About 90 per cent of the members of the St George Uniting Church, including the minister, have deserted the congregation over the past 12 months to start their own conservative sect in response to the church's decision to allow individual ministers and celebrants the option to marry same-sex couples.
About 90 per cent of the members of the St George Uniting Church, including the minister, have deserted the congregation over the past 12 months to start their own conservative sect in response to the church's decision to allow individual ministers and celebrants the option to marry same-sex couples.

Whole church walks out in gay marriage row

AN ENTIRE congregation has abandoned its church after the country voted to legalise same-sex marriage and the Uniting Church followed suit.

About 90 per cent of the members of the St George Uniting Church, including the minister, have deserted the congregation over the past 12 months to start their own conservative sect in response to the church's decision to allow individual ministers and celebrants the option to marry same-sex couples.

Uniting Church's head reverend David Baker said an attempt was made to keep the small southwest congregation, mostly made of families and farmers, together before they split off to form their own church.

"They had started talking among themselves about what they would do, together. As a group, about 90 per cent of them decided that they would leave and form a new Christian community," Rev Baker said.

"We tried to open up the doors of conversation with them, and seek to help them find a way to stay but that hasn't worked, so they made that decision.

"I know the decision they made to leave the church is because the Uniting Church have decided to respond to same-sex orientated people."

The federal electorate of the Maranoa, in which St George is part of, has long been a stronghold of conservative values.

In the 2017 same sex marriage plebiscite, Maranoa recorded a no vote of 56.1 per cent. Across the nation's 150 electorates, only 17 recorded a no majority.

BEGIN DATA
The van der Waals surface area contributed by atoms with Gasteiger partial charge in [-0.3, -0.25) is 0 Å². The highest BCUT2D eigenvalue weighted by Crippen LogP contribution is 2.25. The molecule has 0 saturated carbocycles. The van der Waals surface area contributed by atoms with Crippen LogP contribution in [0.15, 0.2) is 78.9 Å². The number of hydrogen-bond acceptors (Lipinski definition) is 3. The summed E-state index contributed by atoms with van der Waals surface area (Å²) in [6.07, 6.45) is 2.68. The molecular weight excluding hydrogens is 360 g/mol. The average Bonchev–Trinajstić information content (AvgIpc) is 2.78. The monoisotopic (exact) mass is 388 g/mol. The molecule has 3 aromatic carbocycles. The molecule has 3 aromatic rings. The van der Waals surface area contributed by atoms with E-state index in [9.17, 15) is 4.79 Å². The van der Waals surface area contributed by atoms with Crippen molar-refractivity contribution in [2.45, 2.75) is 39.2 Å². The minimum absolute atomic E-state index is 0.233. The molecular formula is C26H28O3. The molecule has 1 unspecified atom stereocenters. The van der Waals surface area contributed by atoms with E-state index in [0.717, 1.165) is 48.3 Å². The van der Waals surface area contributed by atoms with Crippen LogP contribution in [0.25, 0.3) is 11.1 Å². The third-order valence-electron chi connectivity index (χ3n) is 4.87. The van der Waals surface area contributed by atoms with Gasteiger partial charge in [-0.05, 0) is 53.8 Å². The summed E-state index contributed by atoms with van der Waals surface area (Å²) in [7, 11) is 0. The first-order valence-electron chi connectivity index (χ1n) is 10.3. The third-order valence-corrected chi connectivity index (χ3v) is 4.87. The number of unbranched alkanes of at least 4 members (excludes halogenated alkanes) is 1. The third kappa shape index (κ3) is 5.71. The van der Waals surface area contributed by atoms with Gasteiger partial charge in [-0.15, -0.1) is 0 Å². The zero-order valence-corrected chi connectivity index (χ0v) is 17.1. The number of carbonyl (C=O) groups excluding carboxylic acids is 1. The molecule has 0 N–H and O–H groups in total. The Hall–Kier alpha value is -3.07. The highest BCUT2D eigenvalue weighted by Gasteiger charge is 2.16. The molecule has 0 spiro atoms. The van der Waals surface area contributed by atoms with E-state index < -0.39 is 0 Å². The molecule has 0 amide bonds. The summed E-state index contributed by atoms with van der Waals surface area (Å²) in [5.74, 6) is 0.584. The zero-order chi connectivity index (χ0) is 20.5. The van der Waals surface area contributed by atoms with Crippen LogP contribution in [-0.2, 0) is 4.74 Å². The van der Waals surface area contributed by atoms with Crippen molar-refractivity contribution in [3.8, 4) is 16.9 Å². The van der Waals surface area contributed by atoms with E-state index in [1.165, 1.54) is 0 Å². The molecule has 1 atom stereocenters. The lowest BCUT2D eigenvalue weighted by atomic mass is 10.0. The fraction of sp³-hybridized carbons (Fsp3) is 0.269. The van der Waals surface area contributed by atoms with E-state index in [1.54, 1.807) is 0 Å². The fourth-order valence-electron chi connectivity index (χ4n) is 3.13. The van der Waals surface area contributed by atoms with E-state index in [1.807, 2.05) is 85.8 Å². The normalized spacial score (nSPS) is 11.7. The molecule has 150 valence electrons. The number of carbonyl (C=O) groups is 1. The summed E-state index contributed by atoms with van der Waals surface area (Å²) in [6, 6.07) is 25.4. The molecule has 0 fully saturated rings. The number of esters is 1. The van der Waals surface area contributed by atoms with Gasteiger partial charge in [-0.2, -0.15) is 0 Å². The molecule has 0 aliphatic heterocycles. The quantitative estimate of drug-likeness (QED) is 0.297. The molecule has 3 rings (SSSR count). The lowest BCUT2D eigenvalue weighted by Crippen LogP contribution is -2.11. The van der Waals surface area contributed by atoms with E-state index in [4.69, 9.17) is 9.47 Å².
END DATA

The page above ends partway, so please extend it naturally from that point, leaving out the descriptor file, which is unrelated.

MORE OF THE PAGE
The Australian Uniting Church formed in 1977, absorbing most congregations of the Methodist Church of Australasia, two thirds of the Presbyterian Church of Australia, and almost all churches of the Congregational Union of Australia.

The division the same-sex marriage debate has caused within the Methodist-turned-Uniting faith has resulted in the upheaval of families who have attended the St George church for generations.

"I'd say we have some third-generation people in our congregation," he said.

The Uniting Church is yet to decide on how they will continue serving the remaining parishioners.

However, Rev Baker is determined to keep the ministry going.

Rev Baker said he had spent a lot of 2019 engaging with believers across Queensland, helping them work through the national assembly's same-sex marriage decision.

"Most people can see that this is a way of letting people live in a way that is true to themselves, and share their life with someone," he said.

He reinforced the Uniting Church's definition of marriage, and that it was open to same-sex couples.

"Our view of marriage says it's between two people who promise, in covenant, to love each other for the whole of their lives," he said.

"Some people go good, this is common sense, and this has allowed us to have a sense of being able to recognise same sex orientated people as members of the life of the church, loved by God, like all the rest of us.

"A lot of people share in that, but we're still a church that has a traditional view on marriage, and there have been some concerned with the decision our Church made."

Despite the decimation of the St George congregation, Rev Baker is committed to continue serving the parishioners who stayed.

"We honour their decision to recognise that they want to stay a part of the life of the Uniting Church, one who seeks to live the way of Jesus and show his love to all," he said.

"We're going to work to support them."


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